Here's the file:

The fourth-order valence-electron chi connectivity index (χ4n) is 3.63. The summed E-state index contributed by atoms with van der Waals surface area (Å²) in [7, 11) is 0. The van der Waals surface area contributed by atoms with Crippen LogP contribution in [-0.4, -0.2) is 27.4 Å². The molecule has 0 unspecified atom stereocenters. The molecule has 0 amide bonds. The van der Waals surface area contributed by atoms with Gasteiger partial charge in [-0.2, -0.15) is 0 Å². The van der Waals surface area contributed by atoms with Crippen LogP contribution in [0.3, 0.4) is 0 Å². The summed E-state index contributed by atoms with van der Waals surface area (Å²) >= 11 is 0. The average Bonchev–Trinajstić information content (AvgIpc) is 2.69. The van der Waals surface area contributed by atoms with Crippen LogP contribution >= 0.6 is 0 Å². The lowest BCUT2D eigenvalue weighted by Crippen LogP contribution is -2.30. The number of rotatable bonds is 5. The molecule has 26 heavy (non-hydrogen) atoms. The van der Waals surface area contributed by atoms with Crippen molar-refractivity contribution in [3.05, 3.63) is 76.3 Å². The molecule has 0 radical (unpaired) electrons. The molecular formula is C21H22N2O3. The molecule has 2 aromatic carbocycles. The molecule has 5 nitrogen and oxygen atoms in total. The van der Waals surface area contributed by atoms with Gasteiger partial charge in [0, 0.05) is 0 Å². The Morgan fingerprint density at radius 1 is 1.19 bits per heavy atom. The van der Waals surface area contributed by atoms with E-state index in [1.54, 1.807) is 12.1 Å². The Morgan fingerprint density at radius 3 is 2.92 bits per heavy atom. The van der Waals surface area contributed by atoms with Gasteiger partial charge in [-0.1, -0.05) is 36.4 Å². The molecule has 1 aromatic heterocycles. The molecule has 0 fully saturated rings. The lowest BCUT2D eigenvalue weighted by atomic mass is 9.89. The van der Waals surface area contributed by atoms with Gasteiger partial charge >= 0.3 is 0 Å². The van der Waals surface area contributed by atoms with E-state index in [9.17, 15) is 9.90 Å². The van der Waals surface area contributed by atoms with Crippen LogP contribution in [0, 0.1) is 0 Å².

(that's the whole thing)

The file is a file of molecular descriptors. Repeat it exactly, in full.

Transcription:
The fourth-order valence-electron chi connectivity index (χ4n) is 3.63. The summed E-state index contributed by atoms with van der Waals surface area (Å²) in [7, 11) is 0. The van der Waals surface area contributed by atoms with Crippen LogP contribution in [-0.4, -0.2) is 27.4 Å². The molecule has 0 unspecified atom stereocenters. The molecule has 0 amide bonds. The van der Waals surface area contributed by atoms with Gasteiger partial charge in [-0.2, -0.15) is 0 Å². The van der Waals surface area contributed by atoms with Crippen LogP contribution in [0.3, 0.4) is 0 Å². The summed E-state index contributed by atoms with van der Waals surface area (Å²) >= 11 is 0. The average Bonchev–Trinajstić information content (AvgIpc) is 2.69. The van der Waals surface area contributed by atoms with Crippen LogP contribution >= 0.6 is 0 Å². The lowest BCUT2D eigenvalue weighted by Crippen LogP contribution is -2.30. The number of rotatable bonds is 5. The molecule has 26 heavy (non-hydrogen) atoms. The van der Waals surface area contributed by atoms with Crippen molar-refractivity contribution in [3.05, 3.63) is 76.3 Å². The molecule has 0 radical (unpaired) electrons. The molecular formula is C21H22N2O3. The molecule has 2 aromatic carbocycles. The molecule has 5 nitrogen and oxygen atoms in total. The van der Waals surface area contributed by atoms with Gasteiger partial charge in [0, 0.05) is 0 Å². The Morgan fingerprint density at radius 1 is 1.19 bits per heavy atom. The van der Waals surface area contributed by atoms with E-state index in [1.54, 1.807) is 12.1 Å². The Morgan fingerprint density at radius 3 is 2.92 bits per heavy atom. The van der Waals surface area contributed by atoms with Gasteiger partial charge in [-0.1, -0.05) is 36.4 Å². The molecule has 1 aromatic heterocycles. The molecule has 0 fully saturated rings. The lowest BCUT2D eigenvalue weighted by atomic mass is 9.89. The van der Waals surface area contributed by atoms with Gasteiger partial charge >= 0.3 is 0 Å². The van der Waals surface area contributed by atoms with E-state index in [9.17, 15) is 9.90 Å². The van der Waals surface area contributed by atoms with Crippen LogP contribution in [0, 0.1) is 0 Å².